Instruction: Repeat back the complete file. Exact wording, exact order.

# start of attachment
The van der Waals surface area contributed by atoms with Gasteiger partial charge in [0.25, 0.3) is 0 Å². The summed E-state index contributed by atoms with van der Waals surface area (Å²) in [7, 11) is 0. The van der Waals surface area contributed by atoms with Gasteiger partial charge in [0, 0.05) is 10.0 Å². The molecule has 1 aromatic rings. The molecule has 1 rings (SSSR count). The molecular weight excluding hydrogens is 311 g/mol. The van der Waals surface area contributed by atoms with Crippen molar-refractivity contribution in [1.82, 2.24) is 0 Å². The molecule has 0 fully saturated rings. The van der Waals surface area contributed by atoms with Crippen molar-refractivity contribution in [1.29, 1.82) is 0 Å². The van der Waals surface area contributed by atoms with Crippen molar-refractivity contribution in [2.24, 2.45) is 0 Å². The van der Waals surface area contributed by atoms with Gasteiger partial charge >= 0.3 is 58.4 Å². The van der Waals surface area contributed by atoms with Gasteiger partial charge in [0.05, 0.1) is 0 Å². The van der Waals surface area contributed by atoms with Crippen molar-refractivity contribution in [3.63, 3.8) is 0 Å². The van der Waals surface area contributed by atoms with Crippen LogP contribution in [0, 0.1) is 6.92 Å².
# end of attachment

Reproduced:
The van der Waals surface area contributed by atoms with Gasteiger partial charge in [0.25, 0.3) is 0 Å². The summed E-state index contributed by atoms with van der Waals surface area (Å²) in [7, 11) is 0. The van der Waals surface area contributed by atoms with Gasteiger partial charge in [0, 0.05) is 10.0 Å². The molecule has 1 aromatic rings. The molecule has 1 rings (SSSR count). The molecular weight excluding hydrogens is 311 g/mol. The van der Waals surface area contributed by atoms with Crippen molar-refractivity contribution in [1.82, 2.24) is 0 Å². The molecule has 0 fully saturated rings. The van der Waals surface area contributed by atoms with Crippen molar-refractivity contribution in [1.29, 1.82) is 0 Å². The van der Waals surface area contributed by atoms with Crippen molar-refractivity contribution in [2.24, 2.45) is 0 Å². The van der Waals surface area contributed by atoms with Gasteiger partial charge >= 0.3 is 58.4 Å². The van der Waals surface area contributed by atoms with Gasteiger partial charge in [0.05, 0.1) is 0 Å². The van der Waals surface area contributed by atoms with Crippen molar-refractivity contribution in [3.63, 3.8) is 0 Å². The van der Waals surface area contributed by atoms with Crippen LogP contribution in [0, 0.1) is 6.92 Å².